Usage of “could” in past to indicate “statements of fact”

I am aware of the usage of COULD in the following cases (list from Cambridge Grammar (https://dictionary.cambridge.org/grammar/british-grammar/modals-and-modality/could)):

  • possibility in the present and the future.
  • suggestions and permissions
  • past ability
  • past single events with verbs of senses and mental processes

Also, this makes clear that sentences like “I could visit you yesterday but I was lazy” or “He could travel to China a week ago” are incorrect.

But then the are sentences like:

  • Hundreds of years ago, even a simple injury could be fatal.
  • In the ancient Rome, you could have both male and female lovers and nobody wondered.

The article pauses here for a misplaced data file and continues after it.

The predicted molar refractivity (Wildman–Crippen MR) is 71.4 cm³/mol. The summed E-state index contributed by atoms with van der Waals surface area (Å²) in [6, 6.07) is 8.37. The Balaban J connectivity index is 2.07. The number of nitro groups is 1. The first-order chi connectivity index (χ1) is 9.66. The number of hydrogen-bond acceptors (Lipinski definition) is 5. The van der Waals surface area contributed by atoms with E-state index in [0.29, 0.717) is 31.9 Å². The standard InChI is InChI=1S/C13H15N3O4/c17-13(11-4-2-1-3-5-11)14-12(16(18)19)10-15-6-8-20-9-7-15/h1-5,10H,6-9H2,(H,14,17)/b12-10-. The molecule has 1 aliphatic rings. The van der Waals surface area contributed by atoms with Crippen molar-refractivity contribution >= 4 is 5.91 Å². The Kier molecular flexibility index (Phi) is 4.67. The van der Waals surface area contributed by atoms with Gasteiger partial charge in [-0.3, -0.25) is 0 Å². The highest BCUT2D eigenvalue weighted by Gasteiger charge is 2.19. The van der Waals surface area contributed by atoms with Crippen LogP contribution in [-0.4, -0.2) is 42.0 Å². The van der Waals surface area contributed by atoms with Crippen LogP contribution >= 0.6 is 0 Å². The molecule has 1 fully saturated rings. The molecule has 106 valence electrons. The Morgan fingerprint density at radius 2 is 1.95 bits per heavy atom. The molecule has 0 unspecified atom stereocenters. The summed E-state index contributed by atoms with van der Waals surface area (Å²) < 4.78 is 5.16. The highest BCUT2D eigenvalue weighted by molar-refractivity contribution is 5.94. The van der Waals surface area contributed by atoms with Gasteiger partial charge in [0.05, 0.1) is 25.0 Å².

For the following examples, I was told that these are statements of fact:

  • I could buy it yesterday and I did.
  • Back then, travelling could be dangerous.

What usage of “could”would that be? I cannot see a fitting case in the overview. Why those are correct even when “COULD” refer to the past events?

Answer

A simple injury could be fatal is past possibility or past capability. Not all simple injuries were fatal, but one could be. It is not a simple statement of fact that all injuries, even simple ones, were fatal hundreds of years ago. If you had a simple injury it might prove fatal. It was capable of killing you.

you could have both male and female lovers again refers to a past possibility or a past capability. Gender was not an irrelevancy in all love relationships in ancient Rome, but it was possibly an irrelevancy. Gender could be irrelevant as far as people were concerned. A person was capable (not prevented by societal taboo) of having lovers of either gender.

Attribution
Source : Link , Question Author : John V , Answer Author : TRomano

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